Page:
The Lutheran pre-school before the Supreme Court

Once again, a congregation of the Lutheran Church Missouri Synod is appearing before the Supreme Court in a religious liberty case.  First there was Hosanna-Tabor Lutheran Church successfully arguing that it should be able to define who its ministers are, without being subject to discrimination complaints.  Now, as we blogged about. Trinity Lutheran Church of Columbia, Missouri, is arguing that its preschool should have not been denied a state grant to make its playground safer just because it is a religious institution.

There is a good story about the background of the Trinity pre-school case in the Kansas City Star, excerpted and linked after the jump. [Read more…]

Civil rights must be “preeminent” over religious liberty

The U. S. Commission on Civil Rights is recommending that civil rights be made “preeminent” in American jurisprudence.  Specifically, that civil rights claims–for example, those regarding sexual orientation and gender-identity–should always trump religious freedom claims.  There would thus be no religious exemptions, because newly-coined rights would have priority over constitutional rights. [Read more…]

Defending that LCMS judge who opposes gay marriage

As we’ve blogged about, Municipal Judge Ruth Neely of Pinedale, Wyoming–a member of the Lutheran Church Missouri Synod–is in trouble for telling a reporter that she wouldn’t be able to perform a gay marriage.  Never mind that no one has asked her to, and that her job description doesn’t require her to perform any marriages whatsoever.  The Wyoming Commission on Judicial Conduct and Ethics wants to remove her from office.

Rev. Jonathan Lange, an LCMS pastor in Wyoming, has written a quite brilliant op-ed piece on the subject for the Wyoming News.  He takes up the charges that her religious beliefs demonstrate disqualifying bias and that she was speaking against the law of the land.  In doing so, he develops a useful distinction between “sin” and “law,” showing also how her accusers would be brought down by the same charges.

After the jump, I excerpt and link both Rev. Lange’s column and a response to the case and to the column by Holly Scheer in The Federalist. [Read more…]

“The issue will come and find you”

Liberal Baptist theologian and LGBT advocate David Gushee says that there is no middle ground when it comes to acceptance of LGBT rights.  Churches and individuals must either accept them or not, and if they don’t they will face dire consequences.

He says that affirmation of LGBT issues is already mandatory in government, education, medicine, corporations, the entertainment industry, sports, and nonprofits.  The only holdouts are conservative Christians and their institutions, which are digging in and trying to invoke religious liberty.  But if they don’t change their tune, they will be forced to close down or be treated with the same contempt that racists receive today.

Read what he says, excerpted and linked after the jump.  Then read Rod Dreher on Gushee’s threats in his piece We Have Been Warned. [Read more…]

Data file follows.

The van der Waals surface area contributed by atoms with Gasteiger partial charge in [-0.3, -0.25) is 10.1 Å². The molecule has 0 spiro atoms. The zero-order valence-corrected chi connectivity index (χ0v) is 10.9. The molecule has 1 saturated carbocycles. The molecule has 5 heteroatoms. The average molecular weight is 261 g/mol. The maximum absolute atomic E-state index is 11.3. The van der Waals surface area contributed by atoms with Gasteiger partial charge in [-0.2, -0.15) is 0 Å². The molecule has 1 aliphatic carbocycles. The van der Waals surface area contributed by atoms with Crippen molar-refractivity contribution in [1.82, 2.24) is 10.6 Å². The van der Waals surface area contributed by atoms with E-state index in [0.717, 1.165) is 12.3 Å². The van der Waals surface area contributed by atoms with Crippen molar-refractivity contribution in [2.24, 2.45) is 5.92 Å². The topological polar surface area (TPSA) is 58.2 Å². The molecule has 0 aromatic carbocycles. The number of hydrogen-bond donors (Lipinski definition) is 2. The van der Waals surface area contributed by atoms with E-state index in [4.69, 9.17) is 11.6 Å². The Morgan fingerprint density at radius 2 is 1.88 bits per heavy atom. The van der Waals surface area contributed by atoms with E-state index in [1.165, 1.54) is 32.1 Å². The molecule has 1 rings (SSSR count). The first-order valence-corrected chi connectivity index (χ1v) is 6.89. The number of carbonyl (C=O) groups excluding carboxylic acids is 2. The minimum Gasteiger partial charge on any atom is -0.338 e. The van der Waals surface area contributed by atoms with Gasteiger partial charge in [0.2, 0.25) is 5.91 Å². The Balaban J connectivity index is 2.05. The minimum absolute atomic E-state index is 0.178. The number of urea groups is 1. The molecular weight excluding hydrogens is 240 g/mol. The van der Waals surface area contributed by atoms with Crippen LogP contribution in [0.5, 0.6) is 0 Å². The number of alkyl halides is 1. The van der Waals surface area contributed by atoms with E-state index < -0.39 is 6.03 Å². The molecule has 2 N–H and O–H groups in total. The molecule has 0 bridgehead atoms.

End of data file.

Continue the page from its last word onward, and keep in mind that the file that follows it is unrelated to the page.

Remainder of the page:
The case of the trans-gender funeral director

The Religious Freedom Restoration Act (RFRA) (1993) is still the law of the land and can be a potent weapon in cases involving the conflict between religious liberty and LBGT issues.  This was demonstrated in a case involving a Michigan funeral home that fired a male funeral director for violating the company’s dress code by insisting on wearing female clothes.

The Obama administration swept in to defend him and punish the funeral home, but–in what comes as a surprise these days–the owners, invoking the RFRA, won their case.  Michael Avramovich tells the tale. . . .

[Read more…]

Are Christians the powerful or the marginalized?

In the course of a post on why so many evangelicals are supporting Donald Trump, S. D. Kelly tosses off an observation that explains much about the current controversies between Christians and secularists.

Secularists tend to see Christians as “the powerful”; that is, in postmodern parlance, those who are in a position of power and privilege who oppress “the marginalized,” those who lack power and privilege.

But Christians tend to see themselves as “the marginalized,” oppressed by the cultural elite who exclude them and exercise their power against them.

Thus, when a Christian baker refuses to participate in a gay wedding, the secularists see the Christian heteronormative establishment discriminating against marginalized and oppressed gay people.

While Christians see secularists–who control the culture, the entertainment industry, the educational establishment, the government, and the law–imposing their sexual ideology on those with traditional Christian values and punishing them for their minority religious beliefs.

This explains much of the rhetoric, argumentation, and high feelings on both sides.  Are these just two irreconcilable perceptions?  Or can we make an objective case for one side or the other?  Does realizing these different perceptions suggest other ways of addressing these controversies? [Read more…]